NASA – Mars Aerocapture

Aerocapture technology is one of many propulsion technologies being developed by NASA technologists and their partners,  led by NASA’s In-Space Propulsion Technology Office at the Marshall Space Flight Center in Huntsville, Alabama.

Aerocapture — a flight manoeuvre that inserts a spacecraft into its proper orbit once it arrives at a planet – is part of a unique family of “aero assist” technologies under consideration by NASA to enable robust science missions to any planetary body with an appreciable atmosphere.  Aerocapture uses a planet’s or moon’s atmosphere to accomplish a quick, near-propellantless orbital capture to place a space vehicle in its proper orbit. The atmosphere is used as a brake to slow down a spacecraft, transferring the energy associated with the vehicle’s high speed into thermal energy.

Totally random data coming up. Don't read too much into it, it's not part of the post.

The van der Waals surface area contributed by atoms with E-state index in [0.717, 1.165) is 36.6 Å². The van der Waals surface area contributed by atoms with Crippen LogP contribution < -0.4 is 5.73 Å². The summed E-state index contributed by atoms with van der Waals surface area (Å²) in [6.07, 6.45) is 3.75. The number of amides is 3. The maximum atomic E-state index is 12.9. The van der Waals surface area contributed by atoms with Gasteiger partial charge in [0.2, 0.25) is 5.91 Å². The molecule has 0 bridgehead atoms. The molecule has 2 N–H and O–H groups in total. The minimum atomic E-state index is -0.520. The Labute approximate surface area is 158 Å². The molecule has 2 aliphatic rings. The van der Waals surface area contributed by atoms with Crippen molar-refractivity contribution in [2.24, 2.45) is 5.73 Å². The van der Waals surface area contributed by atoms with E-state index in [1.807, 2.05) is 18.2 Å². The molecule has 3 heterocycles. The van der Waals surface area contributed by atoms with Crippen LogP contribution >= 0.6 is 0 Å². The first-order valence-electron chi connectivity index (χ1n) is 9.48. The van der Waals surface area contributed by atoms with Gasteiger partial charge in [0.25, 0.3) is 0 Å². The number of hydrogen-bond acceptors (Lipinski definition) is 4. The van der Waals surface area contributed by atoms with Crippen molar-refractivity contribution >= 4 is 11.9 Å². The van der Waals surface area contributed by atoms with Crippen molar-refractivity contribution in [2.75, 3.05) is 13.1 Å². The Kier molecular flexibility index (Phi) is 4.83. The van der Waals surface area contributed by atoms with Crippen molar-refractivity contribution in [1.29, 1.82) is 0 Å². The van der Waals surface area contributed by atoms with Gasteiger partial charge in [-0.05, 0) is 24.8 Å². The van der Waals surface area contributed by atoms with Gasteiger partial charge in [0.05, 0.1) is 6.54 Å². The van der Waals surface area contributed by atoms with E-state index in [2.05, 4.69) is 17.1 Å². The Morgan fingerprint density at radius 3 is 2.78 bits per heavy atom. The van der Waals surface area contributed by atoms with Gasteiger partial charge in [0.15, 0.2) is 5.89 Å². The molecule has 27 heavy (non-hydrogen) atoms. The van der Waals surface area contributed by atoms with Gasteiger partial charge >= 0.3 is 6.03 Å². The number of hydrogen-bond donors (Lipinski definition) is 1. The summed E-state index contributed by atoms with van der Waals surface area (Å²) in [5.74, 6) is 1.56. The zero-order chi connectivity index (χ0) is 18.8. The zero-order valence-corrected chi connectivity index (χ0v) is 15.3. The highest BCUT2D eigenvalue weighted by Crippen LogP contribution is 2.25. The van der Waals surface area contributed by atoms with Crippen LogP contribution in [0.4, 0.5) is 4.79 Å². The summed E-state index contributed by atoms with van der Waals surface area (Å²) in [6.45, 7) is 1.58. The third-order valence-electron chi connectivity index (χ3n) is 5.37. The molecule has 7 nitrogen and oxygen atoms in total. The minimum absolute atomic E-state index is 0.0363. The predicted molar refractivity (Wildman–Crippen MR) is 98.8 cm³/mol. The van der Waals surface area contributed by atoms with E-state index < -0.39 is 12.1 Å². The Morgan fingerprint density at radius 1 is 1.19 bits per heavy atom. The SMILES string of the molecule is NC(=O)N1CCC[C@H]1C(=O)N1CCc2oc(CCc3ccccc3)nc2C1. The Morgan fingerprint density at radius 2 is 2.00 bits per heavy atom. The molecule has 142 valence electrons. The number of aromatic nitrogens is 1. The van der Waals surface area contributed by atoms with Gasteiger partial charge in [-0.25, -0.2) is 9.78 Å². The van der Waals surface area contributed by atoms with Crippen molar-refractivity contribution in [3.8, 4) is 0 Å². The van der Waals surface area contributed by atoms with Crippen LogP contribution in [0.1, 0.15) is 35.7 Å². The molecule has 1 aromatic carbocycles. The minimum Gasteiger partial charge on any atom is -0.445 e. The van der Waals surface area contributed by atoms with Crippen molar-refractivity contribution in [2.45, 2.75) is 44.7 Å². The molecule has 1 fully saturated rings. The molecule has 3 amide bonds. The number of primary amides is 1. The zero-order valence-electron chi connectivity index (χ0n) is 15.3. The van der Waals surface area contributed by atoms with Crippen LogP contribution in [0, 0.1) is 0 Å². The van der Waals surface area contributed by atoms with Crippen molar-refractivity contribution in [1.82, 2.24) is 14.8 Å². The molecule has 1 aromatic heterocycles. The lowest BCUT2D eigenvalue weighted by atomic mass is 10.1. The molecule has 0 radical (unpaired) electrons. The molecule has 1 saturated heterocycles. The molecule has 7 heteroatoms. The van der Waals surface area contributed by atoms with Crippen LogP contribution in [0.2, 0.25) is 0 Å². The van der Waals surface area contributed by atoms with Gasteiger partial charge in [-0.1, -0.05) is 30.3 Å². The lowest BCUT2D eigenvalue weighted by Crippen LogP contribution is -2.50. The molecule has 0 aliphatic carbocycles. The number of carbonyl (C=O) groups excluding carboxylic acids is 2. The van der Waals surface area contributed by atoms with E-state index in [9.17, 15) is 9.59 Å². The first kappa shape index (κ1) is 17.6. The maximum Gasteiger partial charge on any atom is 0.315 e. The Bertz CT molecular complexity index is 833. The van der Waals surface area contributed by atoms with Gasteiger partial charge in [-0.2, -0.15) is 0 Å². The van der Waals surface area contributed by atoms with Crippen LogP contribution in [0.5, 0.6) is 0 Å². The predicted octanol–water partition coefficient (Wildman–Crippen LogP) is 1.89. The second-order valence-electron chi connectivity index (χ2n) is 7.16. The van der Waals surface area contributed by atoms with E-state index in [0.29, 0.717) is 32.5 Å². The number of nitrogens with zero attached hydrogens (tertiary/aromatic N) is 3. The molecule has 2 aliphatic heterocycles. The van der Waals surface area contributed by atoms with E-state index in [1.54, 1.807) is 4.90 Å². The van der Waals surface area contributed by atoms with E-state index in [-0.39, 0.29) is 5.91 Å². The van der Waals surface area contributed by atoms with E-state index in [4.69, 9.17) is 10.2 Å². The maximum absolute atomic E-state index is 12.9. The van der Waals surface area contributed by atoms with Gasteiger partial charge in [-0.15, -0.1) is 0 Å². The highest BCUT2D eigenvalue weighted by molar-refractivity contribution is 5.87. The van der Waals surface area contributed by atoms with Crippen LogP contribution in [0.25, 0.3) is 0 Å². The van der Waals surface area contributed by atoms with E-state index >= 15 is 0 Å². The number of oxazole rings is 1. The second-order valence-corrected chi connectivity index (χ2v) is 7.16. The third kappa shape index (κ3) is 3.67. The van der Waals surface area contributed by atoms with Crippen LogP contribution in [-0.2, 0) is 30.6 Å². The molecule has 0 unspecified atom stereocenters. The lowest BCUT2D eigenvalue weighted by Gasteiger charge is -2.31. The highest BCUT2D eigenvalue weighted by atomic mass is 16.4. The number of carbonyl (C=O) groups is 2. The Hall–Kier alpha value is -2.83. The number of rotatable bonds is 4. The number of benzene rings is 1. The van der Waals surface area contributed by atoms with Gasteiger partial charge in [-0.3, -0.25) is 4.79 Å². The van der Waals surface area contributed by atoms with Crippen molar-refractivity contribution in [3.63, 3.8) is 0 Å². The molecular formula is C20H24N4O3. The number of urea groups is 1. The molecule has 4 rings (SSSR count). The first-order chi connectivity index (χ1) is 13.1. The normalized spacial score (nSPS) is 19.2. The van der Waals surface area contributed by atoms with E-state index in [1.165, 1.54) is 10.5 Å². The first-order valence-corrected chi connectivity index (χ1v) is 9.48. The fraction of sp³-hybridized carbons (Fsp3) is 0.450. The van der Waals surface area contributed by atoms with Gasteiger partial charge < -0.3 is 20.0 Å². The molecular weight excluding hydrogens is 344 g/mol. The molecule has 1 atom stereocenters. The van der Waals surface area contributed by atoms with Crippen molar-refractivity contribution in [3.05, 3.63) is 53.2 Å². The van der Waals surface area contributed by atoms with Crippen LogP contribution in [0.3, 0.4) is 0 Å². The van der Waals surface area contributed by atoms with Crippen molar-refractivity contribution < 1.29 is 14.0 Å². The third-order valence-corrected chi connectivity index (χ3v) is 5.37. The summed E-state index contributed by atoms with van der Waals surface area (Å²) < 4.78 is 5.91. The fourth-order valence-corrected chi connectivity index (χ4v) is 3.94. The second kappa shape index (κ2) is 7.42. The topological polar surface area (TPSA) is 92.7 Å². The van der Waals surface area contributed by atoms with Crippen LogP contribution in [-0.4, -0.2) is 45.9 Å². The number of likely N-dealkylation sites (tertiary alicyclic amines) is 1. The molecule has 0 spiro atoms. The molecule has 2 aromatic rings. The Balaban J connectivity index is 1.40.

Vertigo Inc, the inventors of the “Hypercone”, asked Vorticity to conduct the systems engineering tasks to define an aerocapture device based on an inflatable structure that could be used for Mars aerocapture.

A rendering of an aerocapture device

The Vorticity/Vertigo partnership included:

  • Mission analysis
  • Simulation of the controlled aerocapture event including dispersions
  • Definition and refinement of the GNC algorithms
  • Prediction of minimum lift/drag requirements
  • Aerothermal predictions and thermal calculations
  • Ballistic coefficient selection and Hypercone sizing
  • Structural simulation of Hypercone deformation
  • Aerodynamic analysis of the deformed Hypercone using Direct Simulation Monte Carlo methods and coupled FSI